The stinging organelles of jellyfish, sea anemones, and other cnidarians, known as nematocysts, are remarkable cellular weapons used for both predation and defense. Nematocysts consist of a pressurized capsule containing a coiled harpoon-like thread. These structures are in turn built within specialized cells known as nematocytes. When triggered, the capsule explosively discharges, ejecting the coiled thread which punctures the target and rapidly elongates by turning inside out in a process called eversion. Due to the structural complexity of the thread and the extreme speed of discharge, the precise mechanics of nematocyst firing have remained elusive7. Here, using a combination of live and super-resolution imaging, 3D electron microscopy, and genetic perturbations, we define the step-by-step sequence of nematocyst operation in the model sea anemone Nematostella vectensis. This analysis reveals the complex biomechanical transformations underpinning the operating mechanism of nematocysts, one of nature’s most exquisite biological micro-machines. Further, this study will provide insight into the form and function of related cnidarian organelles and serve as a template for the design of bioinspired microdevices.
Cnidarian nematocysts are complex subcellular weapons with highly specialized forms and functions1,2. Nematocysts are Golgi-derived intracellular organelles comprised of venomous threads enclosed within a pressurized capsule3,4. When triggered, the capsule discharges, ejecting its thread as a harpoon that penetrates targets, delivering a cocktail of neurotoxins5,6,7,8,9,10. At the cellular level, nematocyst discharge is among the fastest mechanical processes in nature, known to be completed within 3 milliseconds in Hydra nematocysts11,12. Measurements performed on high-speed video of Hydra stenoteles reveal that the initial phase of pressure-driven capsule explosion and subsequent thread ejection occurs in as fast as 700 nanoseconds12. This initial stage of explosive discharge is comparable to other ultra-fast projectile systems found in nature such as fungal spore discharge, pollen ejection, and discharge of the ballistic organelles of dinoflagellates13,14.
Previous studies indicate that the high-speed of nematocyst discharge is driven by the accumulation of osmotic pressure inside the capsule by a matrix of cation binding poly-γ-glutamate polymers (PGs) and the elastically stretched capsule wall releasing energy by a powerful spring-like mechanism during discharge2,12,15,16. Upon triggering, but prior to discharge, the capsule approximately doubles in volume due to the rapid influx of water17. This causes the matrix to swell osmotically and stretches the capsule wall2,18. This energy is subsequently utilized to eject the thread with high velocity, which impacts and penetrates target tissue. The later phases of nematocyst discharge involve the elongation of the thread, which proceeds on a slower timescale and is completed in milliseconds11. During this phase, the nematocyst thread undergoes a shape transformation, turning inside-out through a process called eversion which is caused by the release of both osmotically generated pressure and elastic energy stored in the thread17,19,20. Thus, the nematocyst operates in distinct phases that involve an initial phase of piercing the target and later phases of eversion to form a lumen.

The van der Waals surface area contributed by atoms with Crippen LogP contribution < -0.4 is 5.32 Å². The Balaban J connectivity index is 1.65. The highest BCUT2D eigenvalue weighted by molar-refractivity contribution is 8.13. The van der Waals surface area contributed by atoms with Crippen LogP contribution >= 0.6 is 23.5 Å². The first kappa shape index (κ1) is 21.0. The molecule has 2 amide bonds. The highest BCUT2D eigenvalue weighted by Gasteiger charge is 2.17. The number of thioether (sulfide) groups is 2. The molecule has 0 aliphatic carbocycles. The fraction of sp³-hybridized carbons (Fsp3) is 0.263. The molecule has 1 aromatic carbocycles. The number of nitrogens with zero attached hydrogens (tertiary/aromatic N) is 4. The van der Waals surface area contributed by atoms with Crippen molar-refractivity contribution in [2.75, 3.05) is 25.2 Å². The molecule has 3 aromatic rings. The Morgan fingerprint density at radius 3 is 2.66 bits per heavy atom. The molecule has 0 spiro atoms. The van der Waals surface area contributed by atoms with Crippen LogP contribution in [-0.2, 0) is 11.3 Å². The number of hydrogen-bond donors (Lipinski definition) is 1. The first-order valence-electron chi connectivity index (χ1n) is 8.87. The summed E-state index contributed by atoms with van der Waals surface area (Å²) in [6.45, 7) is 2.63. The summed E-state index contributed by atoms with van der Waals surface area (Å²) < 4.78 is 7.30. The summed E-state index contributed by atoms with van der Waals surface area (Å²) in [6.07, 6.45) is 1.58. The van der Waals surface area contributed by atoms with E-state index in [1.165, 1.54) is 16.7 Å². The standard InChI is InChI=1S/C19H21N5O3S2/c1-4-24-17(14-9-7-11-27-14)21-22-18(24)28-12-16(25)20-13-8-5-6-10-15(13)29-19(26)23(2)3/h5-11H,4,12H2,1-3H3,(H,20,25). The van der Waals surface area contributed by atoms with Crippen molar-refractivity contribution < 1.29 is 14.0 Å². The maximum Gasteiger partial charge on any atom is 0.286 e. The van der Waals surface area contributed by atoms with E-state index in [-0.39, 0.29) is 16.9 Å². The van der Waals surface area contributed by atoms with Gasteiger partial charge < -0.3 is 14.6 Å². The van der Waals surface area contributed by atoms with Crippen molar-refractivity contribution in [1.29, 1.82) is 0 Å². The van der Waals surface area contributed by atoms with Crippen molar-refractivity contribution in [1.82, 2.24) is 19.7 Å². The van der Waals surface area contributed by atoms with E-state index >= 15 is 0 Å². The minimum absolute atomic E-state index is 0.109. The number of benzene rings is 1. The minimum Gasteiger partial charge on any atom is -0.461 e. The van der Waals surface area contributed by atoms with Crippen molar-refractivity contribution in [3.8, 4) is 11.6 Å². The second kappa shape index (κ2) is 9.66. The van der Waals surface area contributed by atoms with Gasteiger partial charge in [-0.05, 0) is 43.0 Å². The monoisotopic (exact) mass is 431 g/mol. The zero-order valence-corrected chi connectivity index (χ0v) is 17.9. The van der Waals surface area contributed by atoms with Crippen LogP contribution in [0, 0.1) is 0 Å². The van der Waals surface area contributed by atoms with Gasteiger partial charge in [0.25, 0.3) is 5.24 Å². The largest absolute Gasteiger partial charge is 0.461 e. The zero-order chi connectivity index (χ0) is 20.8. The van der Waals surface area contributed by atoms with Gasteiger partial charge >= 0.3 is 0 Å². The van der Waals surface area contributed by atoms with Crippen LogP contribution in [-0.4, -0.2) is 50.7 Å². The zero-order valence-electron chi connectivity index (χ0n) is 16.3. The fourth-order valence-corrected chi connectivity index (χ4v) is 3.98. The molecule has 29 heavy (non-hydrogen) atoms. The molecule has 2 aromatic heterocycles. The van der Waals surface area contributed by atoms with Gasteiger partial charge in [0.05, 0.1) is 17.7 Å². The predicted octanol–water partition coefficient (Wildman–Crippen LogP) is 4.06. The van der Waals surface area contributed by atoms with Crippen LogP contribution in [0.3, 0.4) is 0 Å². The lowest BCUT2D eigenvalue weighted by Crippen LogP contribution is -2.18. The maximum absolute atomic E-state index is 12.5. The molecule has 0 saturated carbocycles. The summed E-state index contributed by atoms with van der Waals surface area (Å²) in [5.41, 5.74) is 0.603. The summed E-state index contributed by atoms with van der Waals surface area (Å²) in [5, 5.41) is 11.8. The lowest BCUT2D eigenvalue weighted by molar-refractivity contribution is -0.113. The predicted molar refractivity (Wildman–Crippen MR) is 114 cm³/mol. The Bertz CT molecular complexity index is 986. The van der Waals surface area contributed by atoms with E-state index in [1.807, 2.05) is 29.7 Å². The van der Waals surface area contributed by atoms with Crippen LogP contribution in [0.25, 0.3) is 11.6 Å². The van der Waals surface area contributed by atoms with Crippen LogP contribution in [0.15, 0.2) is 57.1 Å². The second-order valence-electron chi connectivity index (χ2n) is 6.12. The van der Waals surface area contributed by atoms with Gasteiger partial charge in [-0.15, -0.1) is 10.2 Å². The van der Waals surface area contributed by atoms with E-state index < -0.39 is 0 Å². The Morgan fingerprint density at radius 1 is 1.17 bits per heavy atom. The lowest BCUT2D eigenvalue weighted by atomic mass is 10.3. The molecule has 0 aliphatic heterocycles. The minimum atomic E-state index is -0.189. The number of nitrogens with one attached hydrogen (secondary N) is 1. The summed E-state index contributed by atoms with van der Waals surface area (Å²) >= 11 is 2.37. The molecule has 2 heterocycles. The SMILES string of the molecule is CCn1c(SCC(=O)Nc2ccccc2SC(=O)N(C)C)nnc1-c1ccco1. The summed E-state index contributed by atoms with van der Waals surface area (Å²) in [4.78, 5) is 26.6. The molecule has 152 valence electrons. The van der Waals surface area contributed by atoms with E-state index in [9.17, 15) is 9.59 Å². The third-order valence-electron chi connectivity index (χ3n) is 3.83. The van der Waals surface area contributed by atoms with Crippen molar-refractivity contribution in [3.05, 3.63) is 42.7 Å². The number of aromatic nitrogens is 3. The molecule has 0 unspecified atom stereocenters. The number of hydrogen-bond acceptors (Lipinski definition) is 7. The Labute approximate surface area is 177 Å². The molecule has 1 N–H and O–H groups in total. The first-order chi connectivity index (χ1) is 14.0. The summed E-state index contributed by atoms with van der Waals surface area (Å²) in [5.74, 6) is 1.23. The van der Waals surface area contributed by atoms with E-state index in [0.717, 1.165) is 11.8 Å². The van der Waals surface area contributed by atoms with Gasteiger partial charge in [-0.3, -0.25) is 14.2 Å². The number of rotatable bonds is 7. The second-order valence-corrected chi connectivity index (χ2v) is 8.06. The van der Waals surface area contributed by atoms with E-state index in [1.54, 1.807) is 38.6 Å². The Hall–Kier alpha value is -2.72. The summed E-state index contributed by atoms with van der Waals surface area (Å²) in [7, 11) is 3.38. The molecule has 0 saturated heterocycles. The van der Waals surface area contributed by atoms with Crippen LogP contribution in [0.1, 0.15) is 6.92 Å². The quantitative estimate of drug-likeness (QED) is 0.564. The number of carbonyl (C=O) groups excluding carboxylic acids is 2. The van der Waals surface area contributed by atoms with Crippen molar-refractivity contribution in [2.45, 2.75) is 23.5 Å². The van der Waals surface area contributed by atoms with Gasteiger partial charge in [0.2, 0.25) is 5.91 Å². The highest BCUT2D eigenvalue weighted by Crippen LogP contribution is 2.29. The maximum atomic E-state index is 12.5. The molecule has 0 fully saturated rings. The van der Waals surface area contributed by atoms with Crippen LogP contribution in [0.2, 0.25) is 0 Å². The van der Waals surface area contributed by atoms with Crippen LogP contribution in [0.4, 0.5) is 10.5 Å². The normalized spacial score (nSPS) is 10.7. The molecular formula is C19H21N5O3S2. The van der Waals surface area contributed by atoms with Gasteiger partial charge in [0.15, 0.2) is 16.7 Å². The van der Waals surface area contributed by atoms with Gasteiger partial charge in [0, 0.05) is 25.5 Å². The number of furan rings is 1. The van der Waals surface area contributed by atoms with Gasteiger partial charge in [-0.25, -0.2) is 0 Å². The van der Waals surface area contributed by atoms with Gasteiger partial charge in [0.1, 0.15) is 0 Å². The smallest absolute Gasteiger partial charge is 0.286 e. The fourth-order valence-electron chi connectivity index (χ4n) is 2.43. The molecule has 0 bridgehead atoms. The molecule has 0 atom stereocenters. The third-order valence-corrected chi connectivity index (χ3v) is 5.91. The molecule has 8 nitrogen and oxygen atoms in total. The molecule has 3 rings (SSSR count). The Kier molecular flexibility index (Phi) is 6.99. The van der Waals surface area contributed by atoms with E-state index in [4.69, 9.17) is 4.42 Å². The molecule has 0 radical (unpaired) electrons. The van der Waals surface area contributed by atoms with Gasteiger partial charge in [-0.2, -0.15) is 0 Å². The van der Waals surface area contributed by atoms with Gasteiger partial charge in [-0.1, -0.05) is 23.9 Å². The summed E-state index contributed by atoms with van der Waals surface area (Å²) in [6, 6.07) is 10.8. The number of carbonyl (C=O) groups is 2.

Nematocyst characteristics vary significantly among different cnidarian species, exhibiting diversity in capsule size and thread morphology, but all retain a similar mechanism of operation involving an evertible tubule driven by explosive ejection2,21,22,23. To explore nematocyst biology in a genetically tractable system, here we interrogate the operation of the nematocyst thread in the sea anemone Nematostella vectensis. Nematostella harbors two types of nematocysts: microbasic p-mastigophores and basitrichous isorhizas, the latter having short and long varieties24,25. In sea anemones, nematocyst capsules are sealed by three apical flaps connected to the stinging thread26,27,28. This thread is composed of two distinct sub-structures: a short, rigid, and fibrous shaft and a long thin tubule decorated with barbs17,22. The shaft is composed of three helically coiled filaments, and is initially ejected as a compressed projectile, piercing the target, and later everts to form a lumen through which the remainder of the thread, the tubule, is released17. While it is known that shaft eversion entails a geometric transformation from a tightly compressed coil to a hollow syringe, the mechanisms driving this process are poorly understood. Further, tubule eversion significantly differs from that of the triple helical shaft, as the tubule everts by turning inside-out in the absence of helical filaments26,29. The release of pressure and elastic energy stored in the capsule is theoretically sufficient to drive the initial ejection and penetration of the shaft, however, additional energy sources are likely to be required for further elongation of the thread5,19,20. Due to the speed and complexity of these events, the precise stages of discharge and eversion have thus far remained elusive.